Ore no Imouto ga Konna ni Kawaii Wake ga Nai Episodes 2 and 3 – False Idols
Writing about the previous episode of Ore no Imouto ga Konna ni Kawaii Wake ga Nai (or, at its fans call it and which I will do likewise for the sake of brevity, ‘Oreimo’), I was convinced it would become the kind of bland attempt at comedy that marks most otaku-centered animation. It turns out it hasn’t, and what comedy it has is generally pretty funny, if you get the in-jokes, but it has instead become something far more sinister.
I mentioned before that there’s a burgeoning subgenre of otaku anime defending the otaku lifestyle. Those shows, however, usually have some other purpose, something else for the otaku apologia to stand behind. So far, however, this show has only two purposes: setting up straw men against otaku hobbies only to knock them over (or, even more embarrassing, making them more sympathetic than the otaku characters), and pandering to people who find themselves sexually attracted to little sisters in anime.
Kirino is the star of the show, of course, but what I haven’t touched on yet is the disgusting lengths this show will go to put her up on a pedestal. Every so often, some threat will appear to Kirino’s closet otaku status, and then Kyousuke, dutiful slave to his little sister’s every whim that he is, will have to do something embarrassing to save her from her own careless impropriety.
We see that in episode 3: after making some otaku friends in episode 2, she seems better off than ever before. Until she accidentally bumps into her father and drops the porn game she was hiding, because whoever is writing this is apparently completely unimaginative.
For some strange reason, her father becomes upset that his middle school daughter has pornographic games starring underage little sisters. He forbids her from playing them, and she throws a fit and storms out.
What follows is almost embarrassing, as Kyousuke lectures his father on what a good influence her otaku hobbies have been, and how they’ve allowed her to make friends. His father wisely ignores that, saying it’s immaterial to the fact that his daughter is illegally buying and playing pornographic games.
Kyousuke gets in his father’s face, yelling at him, telling him that if he took her hobbies away, she’d cease to be herself. His father doesn’t budge, pointing out that the game is rated 18+ and that Kirino is 14. Desperate to help Kirino, Kyousuke tells his father that those games are his. His father is surprised, since Kirino is the only one in the house with a computer, but Kyousuke says he borrowed hers.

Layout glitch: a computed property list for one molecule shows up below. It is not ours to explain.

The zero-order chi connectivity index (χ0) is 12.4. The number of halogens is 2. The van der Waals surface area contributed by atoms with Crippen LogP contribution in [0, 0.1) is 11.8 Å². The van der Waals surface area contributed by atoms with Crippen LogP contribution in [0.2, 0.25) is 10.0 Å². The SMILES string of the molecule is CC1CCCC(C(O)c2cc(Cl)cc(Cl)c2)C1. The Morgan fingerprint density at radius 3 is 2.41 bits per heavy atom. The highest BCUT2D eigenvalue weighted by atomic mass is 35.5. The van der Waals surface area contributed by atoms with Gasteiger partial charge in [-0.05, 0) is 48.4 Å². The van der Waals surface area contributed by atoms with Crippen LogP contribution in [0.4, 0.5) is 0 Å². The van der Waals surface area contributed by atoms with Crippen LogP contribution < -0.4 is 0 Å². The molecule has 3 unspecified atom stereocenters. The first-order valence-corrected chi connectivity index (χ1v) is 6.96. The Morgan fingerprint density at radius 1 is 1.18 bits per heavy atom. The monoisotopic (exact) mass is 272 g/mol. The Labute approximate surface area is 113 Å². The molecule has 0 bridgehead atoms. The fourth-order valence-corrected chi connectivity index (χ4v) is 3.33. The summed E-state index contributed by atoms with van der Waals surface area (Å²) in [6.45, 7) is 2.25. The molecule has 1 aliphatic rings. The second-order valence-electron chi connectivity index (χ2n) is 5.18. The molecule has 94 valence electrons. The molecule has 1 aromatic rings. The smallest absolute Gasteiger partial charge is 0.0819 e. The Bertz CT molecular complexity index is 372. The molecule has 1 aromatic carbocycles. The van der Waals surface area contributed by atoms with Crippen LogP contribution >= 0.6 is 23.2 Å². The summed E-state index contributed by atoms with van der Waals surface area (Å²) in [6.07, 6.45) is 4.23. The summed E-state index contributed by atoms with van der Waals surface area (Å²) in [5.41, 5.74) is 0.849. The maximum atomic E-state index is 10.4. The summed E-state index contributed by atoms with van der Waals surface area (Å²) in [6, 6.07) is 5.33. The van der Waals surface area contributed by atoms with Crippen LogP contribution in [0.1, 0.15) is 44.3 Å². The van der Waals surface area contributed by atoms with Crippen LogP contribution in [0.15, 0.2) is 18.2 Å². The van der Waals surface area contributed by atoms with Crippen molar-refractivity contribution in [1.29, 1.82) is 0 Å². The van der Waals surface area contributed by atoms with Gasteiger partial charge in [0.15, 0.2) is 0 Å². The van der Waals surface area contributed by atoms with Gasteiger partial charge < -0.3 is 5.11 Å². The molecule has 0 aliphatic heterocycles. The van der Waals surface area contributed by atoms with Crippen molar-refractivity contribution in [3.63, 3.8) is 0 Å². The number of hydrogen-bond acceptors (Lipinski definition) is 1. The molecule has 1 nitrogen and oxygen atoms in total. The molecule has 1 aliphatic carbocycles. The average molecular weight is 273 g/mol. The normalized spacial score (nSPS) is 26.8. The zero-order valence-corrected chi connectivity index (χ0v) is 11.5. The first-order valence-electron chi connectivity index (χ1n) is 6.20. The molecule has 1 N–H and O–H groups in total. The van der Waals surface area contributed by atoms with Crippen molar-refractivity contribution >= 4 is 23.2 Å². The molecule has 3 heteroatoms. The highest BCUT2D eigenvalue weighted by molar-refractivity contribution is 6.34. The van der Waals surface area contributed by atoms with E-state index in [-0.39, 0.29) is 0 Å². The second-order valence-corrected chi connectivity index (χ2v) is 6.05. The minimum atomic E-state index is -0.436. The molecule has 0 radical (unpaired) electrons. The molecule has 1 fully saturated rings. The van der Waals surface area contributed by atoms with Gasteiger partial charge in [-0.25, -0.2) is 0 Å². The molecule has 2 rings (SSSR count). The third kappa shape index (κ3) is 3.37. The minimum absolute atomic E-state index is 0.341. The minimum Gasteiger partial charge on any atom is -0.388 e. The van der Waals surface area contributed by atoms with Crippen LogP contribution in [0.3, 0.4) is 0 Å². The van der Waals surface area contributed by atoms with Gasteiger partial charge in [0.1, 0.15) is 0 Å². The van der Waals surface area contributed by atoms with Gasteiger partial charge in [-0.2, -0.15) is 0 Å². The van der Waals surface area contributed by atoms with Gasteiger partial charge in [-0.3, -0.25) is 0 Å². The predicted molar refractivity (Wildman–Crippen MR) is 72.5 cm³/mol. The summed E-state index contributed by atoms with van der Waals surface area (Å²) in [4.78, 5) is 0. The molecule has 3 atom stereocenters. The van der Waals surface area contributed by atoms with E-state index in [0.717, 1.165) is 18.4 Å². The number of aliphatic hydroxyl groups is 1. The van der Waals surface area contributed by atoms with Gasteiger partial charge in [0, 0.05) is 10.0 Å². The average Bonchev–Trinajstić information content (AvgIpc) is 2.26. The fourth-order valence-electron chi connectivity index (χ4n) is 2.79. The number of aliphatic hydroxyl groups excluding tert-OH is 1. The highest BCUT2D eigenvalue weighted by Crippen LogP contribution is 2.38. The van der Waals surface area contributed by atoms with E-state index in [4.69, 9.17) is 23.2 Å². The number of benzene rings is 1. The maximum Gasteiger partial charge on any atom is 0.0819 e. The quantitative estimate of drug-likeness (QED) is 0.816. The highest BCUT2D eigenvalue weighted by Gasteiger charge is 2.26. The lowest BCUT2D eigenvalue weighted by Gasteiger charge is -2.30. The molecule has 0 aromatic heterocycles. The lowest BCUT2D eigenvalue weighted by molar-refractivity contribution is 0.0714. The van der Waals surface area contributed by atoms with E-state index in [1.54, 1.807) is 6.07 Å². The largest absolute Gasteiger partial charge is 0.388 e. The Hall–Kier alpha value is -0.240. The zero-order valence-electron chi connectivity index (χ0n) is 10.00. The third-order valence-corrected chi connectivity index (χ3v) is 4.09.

“You really borrowed your little sister’s computer to play a game about doing perverted things to a little sister?” his father acts, and Kyousuke replies in the affirmative. He proceeds to yell about how much he loves anime and eroge until he pisses his father off so much that he clocks Kyousuke in the face.
The appropriateness of punching your child in the face aside, it’s pretty impressive that an anime about being socially persecuted for your hobbies is so terrible at defending them. Kirino just whines and runs away, and Kyousuke’s father has the upper hand throughout the entirety of his argument.
But the strange thing is that Kyousuke would make such a drastic step to begin with. The show is very clear that he and Kirino don’t get along, and even though the show has been about their relationship growing, they’ve still only been speaking to each other for what, a few weeks? Maybe a month at most. Is that really enough time to go from hating your snotty, perfect little sister to making your father think you’re the perverted otaku instead of her?
Kirino is easily the least likable character in the show. Sure, she’s pretty and has all those classic moe traits, but she’s also bratty and self-centered, inhabiting a delusional world where everybody thinks the same as her, else she badgers them into a reluctant and begrudging assent.
She is, in other words, the very model of a stereotypically catty teenage girl. A popular girl, the kind who turns up her nose at the otaku around her, even as she indulges in the same hobbies. A girl not even brave enough to stand up and admit what she loves, because she’s too afraid of what all her other popular friends will say.
So what does it say about this show that she is its goddess, someone who must be protected by Kyousuke and the legions of slavering fanboys who follow their every move?
It says that it doesn’t matter how ugly you are on the inside: what matters is that you’re beautiful and perfect on the outside. That’s what makes people willing to ruin their lives, rather than cause you harm.
And if you’re ugly or ordinary, then you’re nothing. Just another peon whose only job is to throw yourself on your sword, when it comes time to defend the honor of someone prettier or more worthy than you.
That’s a pretty messed up message for a show. Not only because it denies the intrinsic worth of human life (which I know enough to know is a Western concept that doesn’t necessarily apply elsewhere), but because it’s telling otaku that their lot in life is to defend the very people who abuse them and turn their noses down on them, while at the same time telling them that it’s fine to indulge in their hobbies, even though they’re shameful and weird and the reason people don’t like them.
That level of bizarre guilt and self-denial almost makes the wacky alternate realities of most shows like this seem normal and healthy, two words I would never use to describe Oreimo. And, would you believe, it only gets worse?